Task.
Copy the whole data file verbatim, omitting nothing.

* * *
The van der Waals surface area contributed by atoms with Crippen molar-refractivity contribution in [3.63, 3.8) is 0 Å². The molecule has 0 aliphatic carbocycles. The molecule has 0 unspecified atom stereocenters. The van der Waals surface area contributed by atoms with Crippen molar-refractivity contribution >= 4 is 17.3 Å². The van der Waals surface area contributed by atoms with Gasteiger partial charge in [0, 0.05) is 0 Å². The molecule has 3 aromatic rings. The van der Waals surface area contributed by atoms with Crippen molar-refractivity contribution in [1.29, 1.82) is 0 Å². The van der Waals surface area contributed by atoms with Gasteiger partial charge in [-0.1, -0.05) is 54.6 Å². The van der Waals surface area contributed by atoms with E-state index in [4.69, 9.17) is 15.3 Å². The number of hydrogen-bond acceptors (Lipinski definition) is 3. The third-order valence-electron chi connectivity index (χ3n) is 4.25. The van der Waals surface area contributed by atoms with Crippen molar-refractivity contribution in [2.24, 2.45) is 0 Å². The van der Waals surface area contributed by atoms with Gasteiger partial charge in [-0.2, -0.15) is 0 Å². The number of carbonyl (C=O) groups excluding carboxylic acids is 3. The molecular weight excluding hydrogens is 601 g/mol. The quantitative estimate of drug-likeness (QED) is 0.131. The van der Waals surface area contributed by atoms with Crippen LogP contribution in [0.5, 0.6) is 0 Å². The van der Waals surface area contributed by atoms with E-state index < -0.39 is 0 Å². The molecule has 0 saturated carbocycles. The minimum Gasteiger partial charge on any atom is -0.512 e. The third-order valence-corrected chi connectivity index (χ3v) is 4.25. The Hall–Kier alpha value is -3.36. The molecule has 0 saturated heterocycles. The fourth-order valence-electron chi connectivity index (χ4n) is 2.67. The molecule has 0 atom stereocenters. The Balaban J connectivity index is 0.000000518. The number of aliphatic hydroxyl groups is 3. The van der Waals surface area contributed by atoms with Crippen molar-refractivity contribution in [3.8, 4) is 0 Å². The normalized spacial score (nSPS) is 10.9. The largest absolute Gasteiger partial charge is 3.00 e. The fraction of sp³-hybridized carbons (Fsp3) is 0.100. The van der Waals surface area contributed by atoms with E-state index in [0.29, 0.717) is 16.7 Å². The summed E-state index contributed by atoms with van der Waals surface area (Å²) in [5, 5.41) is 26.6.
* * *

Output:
The van der Waals surface area contributed by atoms with Crippen molar-refractivity contribution in [3.63, 3.8) is 0 Å². The molecule has 0 aliphatic carbocycles. The molecule has 0 unspecified atom stereocenters. The van der Waals surface area contributed by atoms with Crippen molar-refractivity contribution >= 4 is 17.3 Å². The van der Waals surface area contributed by atoms with Gasteiger partial charge in [0, 0.05) is 0 Å². The molecule has 3 aromatic rings. The van der Waals surface area contributed by atoms with Crippen molar-refractivity contribution in [1.29, 1.82) is 0 Å². The van der Waals surface area contributed by atoms with Gasteiger partial charge in [-0.1, -0.05) is 54.6 Å². The van der Waals surface area contributed by atoms with E-state index in [4.69, 9.17) is 15.3 Å². The number of hydrogen-bond acceptors (Lipinski definition) is 3. The third-order valence-electron chi connectivity index (χ3n) is 4.25. The van der Waals surface area contributed by atoms with Crippen molar-refractivity contribution in [2.24, 2.45) is 0 Å². The van der Waals surface area contributed by atoms with Gasteiger partial charge in [-0.2, -0.15) is 0 Å². The number of carbonyl (C=O) groups excluding carboxylic acids is 3. The molecular weight excluding hydrogens is 601 g/mol. The quantitative estimate of drug-likeness (QED) is 0.131. The van der Waals surface area contributed by atoms with Crippen LogP contribution in [0.5, 0.6) is 0 Å². The van der Waals surface area contributed by atoms with E-state index < -0.39 is 0 Å². The molecule has 0 saturated carbocycles. The minimum Gasteiger partial charge on any atom is -0.512 e. The third-order valence-corrected chi connectivity index (χ3v) is 4.25. The Hall–Kier alpha value is -3.36. The molecule has 0 saturated heterocycles. The fourth-order valence-electron chi connectivity index (χ4n) is 2.67. The molecule has 0 atom stereocenters. The Balaban J connectivity index is 0.000000518. The number of aliphatic hydroxyl groups is 3. The van der Waals surface area contributed by atoms with Crippen molar-refractivity contribution in [3.8, 4) is 0 Å². The normalized spacial score (nSPS) is 10.9. The largest absolute Gasteiger partial charge is 3.00 e. The fraction of sp³-hybridized carbons (Fsp3) is 0.100. The van der Waals surface area contributed by atoms with E-state index in [0.29, 0.717) is 16.7 Å². The summed E-state index contributed by atoms with van der Waals surface area (Å²) in [5, 5.41) is 26.6.